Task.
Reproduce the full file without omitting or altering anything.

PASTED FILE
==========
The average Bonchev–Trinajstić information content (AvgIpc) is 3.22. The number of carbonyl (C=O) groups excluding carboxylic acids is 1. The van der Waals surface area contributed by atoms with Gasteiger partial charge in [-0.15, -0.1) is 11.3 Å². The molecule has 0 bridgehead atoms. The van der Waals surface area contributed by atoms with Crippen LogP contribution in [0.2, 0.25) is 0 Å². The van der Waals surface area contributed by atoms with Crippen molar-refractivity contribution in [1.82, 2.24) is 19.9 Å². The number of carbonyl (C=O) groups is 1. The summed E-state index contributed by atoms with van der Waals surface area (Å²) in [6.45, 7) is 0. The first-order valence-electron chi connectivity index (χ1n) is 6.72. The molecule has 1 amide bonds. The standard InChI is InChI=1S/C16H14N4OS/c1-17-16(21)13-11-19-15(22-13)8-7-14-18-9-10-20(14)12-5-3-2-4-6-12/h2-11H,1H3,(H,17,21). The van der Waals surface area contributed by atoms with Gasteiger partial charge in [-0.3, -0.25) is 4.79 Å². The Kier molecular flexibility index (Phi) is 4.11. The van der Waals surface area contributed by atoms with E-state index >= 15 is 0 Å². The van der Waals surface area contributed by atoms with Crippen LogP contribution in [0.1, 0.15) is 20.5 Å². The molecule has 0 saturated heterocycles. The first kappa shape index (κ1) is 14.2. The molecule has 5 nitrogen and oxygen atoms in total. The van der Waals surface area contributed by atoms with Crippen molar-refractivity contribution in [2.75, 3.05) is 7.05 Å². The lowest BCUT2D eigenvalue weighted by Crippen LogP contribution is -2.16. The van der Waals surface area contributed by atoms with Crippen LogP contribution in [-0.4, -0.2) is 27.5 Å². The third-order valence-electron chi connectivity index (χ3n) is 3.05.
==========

The average Bonchev–Trinajstić information content (AvgIpc) is 3.22. The number of carbonyl (C=O) groups excluding carboxylic acids is 1. The van der Waals surface area contributed by atoms with Gasteiger partial charge in [-0.15, -0.1) is 11.3 Å². The molecule has 0 bridgehead atoms. The van der Waals surface area contributed by atoms with Crippen LogP contribution in [0.2, 0.25) is 0 Å². The van der Waals surface area contributed by atoms with Crippen molar-refractivity contribution in [1.82, 2.24) is 19.9 Å². The number of carbonyl (C=O) groups is 1. The summed E-state index contributed by atoms with van der Waals surface area (Å²) in [6.45, 7) is 0. The first-order valence-electron chi connectivity index (χ1n) is 6.72. The molecule has 1 amide bonds. The standard InChI is InChI=1S/C16H14N4OS/c1-17-16(21)13-11-19-15(22-13)8-7-14-18-9-10-20(14)12-5-3-2-4-6-12/h2-11H,1H3,(H,17,21). The van der Waals surface area contributed by atoms with Gasteiger partial charge in [-0.3, -0.25) is 4.79 Å². The Kier molecular flexibility index (Phi) is 4.11. The van der Waals surface area contributed by atoms with E-state index >= 15 is 0 Å². The van der Waals surface area contributed by atoms with Crippen LogP contribution in [0.1, 0.15) is 20.5 Å². The molecule has 0 saturated heterocycles. The first kappa shape index (κ1) is 14.2. The molecule has 5 nitrogen and oxygen atoms in total. The van der Waals surface area contributed by atoms with Crippen molar-refractivity contribution in [2.75, 3.05) is 7.05 Å². The lowest BCUT2D eigenvalue weighted by Crippen LogP contribution is -2.16. The van der Waals surface area contributed by atoms with Crippen LogP contribution in [-0.4, -0.2) is 27.5 Å². The third-order valence-electron chi connectivity index (χ3n) is 3.05.